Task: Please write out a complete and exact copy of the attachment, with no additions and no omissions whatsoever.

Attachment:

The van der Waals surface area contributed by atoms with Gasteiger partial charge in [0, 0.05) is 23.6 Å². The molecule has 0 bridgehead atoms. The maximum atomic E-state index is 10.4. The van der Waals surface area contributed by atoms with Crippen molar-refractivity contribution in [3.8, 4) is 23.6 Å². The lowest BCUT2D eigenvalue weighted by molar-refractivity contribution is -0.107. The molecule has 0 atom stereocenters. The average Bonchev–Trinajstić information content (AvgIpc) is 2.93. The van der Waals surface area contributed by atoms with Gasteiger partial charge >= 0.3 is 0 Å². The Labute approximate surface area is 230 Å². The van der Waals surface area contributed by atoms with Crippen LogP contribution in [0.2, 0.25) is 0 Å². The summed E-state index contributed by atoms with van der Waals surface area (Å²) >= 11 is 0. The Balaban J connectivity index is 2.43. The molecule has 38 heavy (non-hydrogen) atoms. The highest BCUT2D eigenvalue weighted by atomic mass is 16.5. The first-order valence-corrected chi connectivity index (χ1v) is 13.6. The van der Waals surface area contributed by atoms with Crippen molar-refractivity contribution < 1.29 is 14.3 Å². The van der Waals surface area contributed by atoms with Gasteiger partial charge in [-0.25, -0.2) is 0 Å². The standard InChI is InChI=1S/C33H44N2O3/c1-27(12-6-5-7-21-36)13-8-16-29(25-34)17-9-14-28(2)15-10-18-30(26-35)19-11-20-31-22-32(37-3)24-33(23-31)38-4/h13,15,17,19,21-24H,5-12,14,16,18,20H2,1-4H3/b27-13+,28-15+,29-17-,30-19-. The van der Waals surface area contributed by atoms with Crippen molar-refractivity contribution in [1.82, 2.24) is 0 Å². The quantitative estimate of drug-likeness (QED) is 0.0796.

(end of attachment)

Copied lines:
The van der Waals surface area contributed by atoms with Gasteiger partial charge in [0, 0.05) is 23.6 Å². The molecule has 0 bridgehead atoms. The maximum atomic E-state index is 10.4. The van der Waals surface area contributed by atoms with Crippen molar-refractivity contribution in [3.8, 4) is 23.6 Å². The lowest BCUT2D eigenvalue weighted by molar-refractivity contribution is -0.107. The molecule has 0 atom stereocenters. The average Bonchev–Trinajstić information content (AvgIpc) is 2.93. The van der Waals surface area contributed by atoms with Gasteiger partial charge >= 0.3 is 0 Å². The Labute approximate surface area is 230 Å². The van der Waals surface area contributed by atoms with Crippen LogP contribution in [0.2, 0.25) is 0 Å². The summed E-state index contributed by atoms with van der Waals surface area (Å²) >= 11 is 0. The Balaban J connectivity index is 2.43. The molecule has 38 heavy (non-hydrogen) atoms. The highest BCUT2D eigenvalue weighted by atomic mass is 16.5. The first-order valence-corrected chi connectivity index (χ1v) is 13.6. The van der Waals surface area contributed by atoms with Crippen molar-refractivity contribution < 1.29 is 14.3 Å². The van der Waals surface area contributed by atoms with Gasteiger partial charge in [-0.25, -0.2) is 0 Å². The standard InChI is InChI=1S/C33H44N2O3/c1-27(12-6-5-7-21-36)13-8-16-29(25-34)17-9-14-28(2)15-10-18-30(26-35)19-11-20-31-22-32(37-3)24-33(23-31)38-4/h13,15,17,19,21-24H,5-12,14,16,18,20H2,1-4H3/b27-13+,28-15+,29-17-,30-19-. The van der Waals surface area contributed by atoms with Crippen molar-refractivity contribution in [1.82, 2.24) is 0 Å². The quantitative estimate of drug-likeness (QED) is 0.0796.